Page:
Topic : Difficult times in the Yachting Industry

There are rumours around that various firms in the Yachting Industry are having a hard time financially, so it would be sensible for all customers to pay by credit card where payment is required before supply of the goods or services takes place. I know its often 2.5% extra but at least you will get a refund if the supplier goes bust.
Sorry to sound like an old fart but that's what 36 years of Chartered Accountancy does to you

Posted: 29/10/2008 16:10:13
By: old fart
"OF" is quite right but standard SBBNF conditions of doing business means you retain title on the goods purchased or your boat. (If your builder ia a member.). Of course if you've paid your deposit all you may get is a pile of glass mat, some resin and in interest in the mould, given the avarice of insolvency practitioners!
Hard times across sailing are indicated by the number of second hand /nearly new, even just collected boats prematurely for sale in lots of differing classes.(Not MR's as far as one can see yet, though the number of 3600+ boats is bigger than for a while.)
Doubtless some will find it tough but hopefully the sort of firms that build our sort of boats are less highly geared than some of the Manufacturer One Design Builders may possibly be. Other vendors sailmakers seem to have smaller order books than usual and the seasonal discounts seem to have appeared earlier than usual. One can only hope and trust all MR Vendors have good order books, and their customers remain in funds too.
Times are hard there's no doubt at all.

Posted: 29/10/2008 16:25:48
By: Old farts supporter
SBBNF ... I think this became BMF quite a while ago.  Those were the days when the Daily Express sponsored the Earls Court Boatshow and there was Yachting & Boating Weekly with fantastic Merlin Rocket design reviews and Silver Tiller coverage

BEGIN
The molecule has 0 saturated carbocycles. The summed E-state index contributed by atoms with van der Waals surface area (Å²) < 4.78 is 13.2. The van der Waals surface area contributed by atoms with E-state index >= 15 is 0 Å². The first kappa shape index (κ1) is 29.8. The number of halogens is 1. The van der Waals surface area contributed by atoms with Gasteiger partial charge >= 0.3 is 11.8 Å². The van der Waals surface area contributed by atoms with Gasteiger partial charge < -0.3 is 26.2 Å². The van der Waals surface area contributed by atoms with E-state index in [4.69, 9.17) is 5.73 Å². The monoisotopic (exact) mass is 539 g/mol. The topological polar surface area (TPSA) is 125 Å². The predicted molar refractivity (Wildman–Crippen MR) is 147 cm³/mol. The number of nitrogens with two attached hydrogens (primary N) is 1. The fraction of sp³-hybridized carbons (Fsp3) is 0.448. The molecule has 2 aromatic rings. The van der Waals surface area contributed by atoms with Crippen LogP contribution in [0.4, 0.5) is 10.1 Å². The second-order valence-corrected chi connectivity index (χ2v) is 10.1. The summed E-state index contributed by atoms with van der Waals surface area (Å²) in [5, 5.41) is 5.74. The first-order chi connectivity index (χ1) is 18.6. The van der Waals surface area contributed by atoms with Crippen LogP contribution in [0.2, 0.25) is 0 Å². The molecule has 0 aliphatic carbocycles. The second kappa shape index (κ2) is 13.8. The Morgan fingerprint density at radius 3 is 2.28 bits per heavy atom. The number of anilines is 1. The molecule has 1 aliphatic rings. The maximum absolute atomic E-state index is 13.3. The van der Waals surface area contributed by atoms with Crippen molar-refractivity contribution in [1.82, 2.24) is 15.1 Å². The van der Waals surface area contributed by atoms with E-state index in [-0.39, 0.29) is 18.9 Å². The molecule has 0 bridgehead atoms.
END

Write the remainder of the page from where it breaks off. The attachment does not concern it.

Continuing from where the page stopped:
Posted: 29/10/2008 17:38:13
By: David
Plus of course Jack Chippendales' stand allowing the MR class and the Fireballs representation, at zero cost, and those bloody recorded seagulls!

Posted: 29/10/2008 17:58:35
By: Ancient Geek
Have noted that Purple have pulled their Chandlery as it is no longer profitable and reverted to the sail making side only. There are rumours that a couple of others are not doing so well but once you get to the big money like Oyster, they are very busy.
The issue of credit cards is very true and I mainly use them for that reason as I got heavily stung once in the 1980s. However, there are ways to conduct trade and still have a win win for all. Eyes wide open and no blinkers with some shrewd dealing and you could do well. If you look at the shipping industry, which is at the centre of international commerce, the situation is unravelling very fast, as the west is not buying and the power houses of the Far East are not exporting with many going bust, especially in China. The up side is that hopefully it'll bottom out sooner rather than later.

Posted: 30/10/2008 09:13:59
By: Barnsie
And you still can't get a plumber or a builder quickly!